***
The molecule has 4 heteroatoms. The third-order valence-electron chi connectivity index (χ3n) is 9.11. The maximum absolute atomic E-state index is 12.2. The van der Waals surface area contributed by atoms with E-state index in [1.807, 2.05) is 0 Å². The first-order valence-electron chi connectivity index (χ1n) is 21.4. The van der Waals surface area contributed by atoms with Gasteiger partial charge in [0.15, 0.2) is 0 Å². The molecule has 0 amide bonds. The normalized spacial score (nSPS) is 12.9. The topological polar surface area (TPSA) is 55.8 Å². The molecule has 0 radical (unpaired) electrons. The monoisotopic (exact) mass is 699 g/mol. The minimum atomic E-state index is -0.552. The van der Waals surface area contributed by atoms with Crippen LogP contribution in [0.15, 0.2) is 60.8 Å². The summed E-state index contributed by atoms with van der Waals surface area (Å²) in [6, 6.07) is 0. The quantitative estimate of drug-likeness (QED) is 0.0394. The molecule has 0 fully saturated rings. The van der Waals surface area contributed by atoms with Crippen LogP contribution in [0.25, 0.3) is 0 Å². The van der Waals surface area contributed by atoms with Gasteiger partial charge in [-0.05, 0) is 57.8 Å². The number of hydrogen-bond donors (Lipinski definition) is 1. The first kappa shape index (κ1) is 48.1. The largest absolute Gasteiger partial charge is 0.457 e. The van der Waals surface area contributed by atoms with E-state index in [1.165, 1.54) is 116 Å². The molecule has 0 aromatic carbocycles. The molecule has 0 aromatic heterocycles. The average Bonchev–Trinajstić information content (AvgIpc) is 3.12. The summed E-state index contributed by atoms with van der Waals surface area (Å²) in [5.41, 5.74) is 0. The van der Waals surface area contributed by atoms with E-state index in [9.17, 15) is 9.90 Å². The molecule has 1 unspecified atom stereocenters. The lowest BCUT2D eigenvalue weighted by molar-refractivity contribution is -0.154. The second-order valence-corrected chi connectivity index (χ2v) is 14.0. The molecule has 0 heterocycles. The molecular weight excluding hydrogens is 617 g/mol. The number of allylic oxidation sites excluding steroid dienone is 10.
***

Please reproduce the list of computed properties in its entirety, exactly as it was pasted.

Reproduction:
The molecule has 4 heteroatoms. The third-order valence-electron chi connectivity index (χ3n) is 9.11. The maximum absolute atomic E-state index is 12.2. The van der Waals surface area contributed by atoms with E-state index in [1.807, 2.05) is 0 Å². The first-order valence-electron chi connectivity index (χ1n) is 21.4. The van der Waals surface area contributed by atoms with Gasteiger partial charge in [0.15, 0.2) is 0 Å². The molecule has 0 amide bonds. The normalized spacial score (nSPS) is 12.9. The topological polar surface area (TPSA) is 55.8 Å². The molecule has 0 radical (unpaired) electrons. The monoisotopic (exact) mass is 699 g/mol. The minimum atomic E-state index is -0.552. The van der Waals surface area contributed by atoms with Crippen LogP contribution in [0.15, 0.2) is 60.8 Å². The summed E-state index contributed by atoms with van der Waals surface area (Å²) in [6, 6.07) is 0. The quantitative estimate of drug-likeness (QED) is 0.0394. The molecule has 0 fully saturated rings. The van der Waals surface area contributed by atoms with Crippen LogP contribution in [0.25, 0.3) is 0 Å². The van der Waals surface area contributed by atoms with Gasteiger partial charge in [-0.05, 0) is 57.8 Å². The number of hydrogen-bond donors (Lipinski definition) is 1. The first kappa shape index (κ1) is 48.1. The largest absolute Gasteiger partial charge is 0.457 e. The van der Waals surface area contributed by atoms with E-state index in [1.165, 1.54) is 116 Å². The molecule has 0 aromatic carbocycles. The molecule has 0 aromatic heterocycles. The average Bonchev–Trinajstić information content (AvgIpc) is 3.12. The summed E-state index contributed by atoms with van der Waals surface area (Å²) in [5.41, 5.74) is 0. The van der Waals surface area contributed by atoms with E-state index in [9.17, 15) is 9.90 Å². The molecule has 1 unspecified atom stereocenters. The lowest BCUT2D eigenvalue weighted by molar-refractivity contribution is -0.154. The second-order valence-corrected chi connectivity index (χ2v) is 14.0. The molecule has 0 heterocycles. The molecular weight excluding hydrogens is 617 g/mol. The number of allylic oxidation sites excluding steroid dienone is 10.